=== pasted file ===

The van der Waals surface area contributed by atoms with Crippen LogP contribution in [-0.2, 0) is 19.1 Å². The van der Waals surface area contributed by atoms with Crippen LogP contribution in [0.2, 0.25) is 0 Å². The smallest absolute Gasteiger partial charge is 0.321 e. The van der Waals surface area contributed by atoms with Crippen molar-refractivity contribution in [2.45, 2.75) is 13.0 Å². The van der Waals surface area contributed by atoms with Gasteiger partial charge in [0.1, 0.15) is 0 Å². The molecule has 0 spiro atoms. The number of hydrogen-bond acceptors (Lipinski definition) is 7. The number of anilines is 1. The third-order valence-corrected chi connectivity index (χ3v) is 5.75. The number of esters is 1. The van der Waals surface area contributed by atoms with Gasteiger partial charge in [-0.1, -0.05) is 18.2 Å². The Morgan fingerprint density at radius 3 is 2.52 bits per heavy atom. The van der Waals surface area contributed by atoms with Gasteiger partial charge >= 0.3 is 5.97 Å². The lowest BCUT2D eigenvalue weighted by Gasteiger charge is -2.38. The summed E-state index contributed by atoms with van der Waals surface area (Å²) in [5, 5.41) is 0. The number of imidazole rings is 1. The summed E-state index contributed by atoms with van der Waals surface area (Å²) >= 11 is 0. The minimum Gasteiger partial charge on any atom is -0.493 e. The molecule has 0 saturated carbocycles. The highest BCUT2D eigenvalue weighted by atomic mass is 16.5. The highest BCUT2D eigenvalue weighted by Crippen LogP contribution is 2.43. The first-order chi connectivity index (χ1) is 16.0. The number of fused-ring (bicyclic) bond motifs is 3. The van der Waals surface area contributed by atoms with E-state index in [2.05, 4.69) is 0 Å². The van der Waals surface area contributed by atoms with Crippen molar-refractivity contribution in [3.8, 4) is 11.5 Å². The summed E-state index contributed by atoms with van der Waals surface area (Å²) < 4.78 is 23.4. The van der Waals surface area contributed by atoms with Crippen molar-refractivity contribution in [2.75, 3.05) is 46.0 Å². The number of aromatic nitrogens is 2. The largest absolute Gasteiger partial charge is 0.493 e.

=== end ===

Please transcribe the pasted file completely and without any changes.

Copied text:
The van der Waals surface area contributed by atoms with Crippen LogP contribution in [-0.2, 0) is 19.1 Å². The van der Waals surface area contributed by atoms with Crippen LogP contribution in [0.2, 0.25) is 0 Å². The smallest absolute Gasteiger partial charge is 0.321 e. The van der Waals surface area contributed by atoms with Crippen molar-refractivity contribution in [2.45, 2.75) is 13.0 Å². The van der Waals surface area contributed by atoms with Gasteiger partial charge in [0.1, 0.15) is 0 Å². The molecule has 0 spiro atoms. The number of hydrogen-bond acceptors (Lipinski definition) is 7. The number of anilines is 1. The third-order valence-corrected chi connectivity index (χ3v) is 5.75. The number of esters is 1. The van der Waals surface area contributed by atoms with Gasteiger partial charge in [-0.1, -0.05) is 18.2 Å². The Morgan fingerprint density at radius 3 is 2.52 bits per heavy atom. The van der Waals surface area contributed by atoms with Gasteiger partial charge >= 0.3 is 5.97 Å². The lowest BCUT2D eigenvalue weighted by Gasteiger charge is -2.38. The summed E-state index contributed by atoms with van der Waals surface area (Å²) in [5, 5.41) is 0. The number of imidazole rings is 1. The summed E-state index contributed by atoms with van der Waals surface area (Å²) >= 11 is 0. The minimum Gasteiger partial charge on any atom is -0.493 e. The molecule has 0 saturated carbocycles. The highest BCUT2D eigenvalue weighted by atomic mass is 16.5. The highest BCUT2D eigenvalue weighted by Crippen LogP contribution is 2.43. The first-order chi connectivity index (χ1) is 16.0. The number of fused-ring (bicyclic) bond motifs is 3. The van der Waals surface area contributed by atoms with E-state index in [2.05, 4.69) is 0 Å². The van der Waals surface area contributed by atoms with Crippen molar-refractivity contribution in [3.8, 4) is 11.5 Å². The summed E-state index contributed by atoms with van der Waals surface area (Å²) < 4.78 is 23.4. The van der Waals surface area contributed by atoms with Crippen molar-refractivity contribution in [2.75, 3.05) is 46.0 Å². The number of aromatic nitrogens is 2. The largest absolute Gasteiger partial charge is 0.493 e.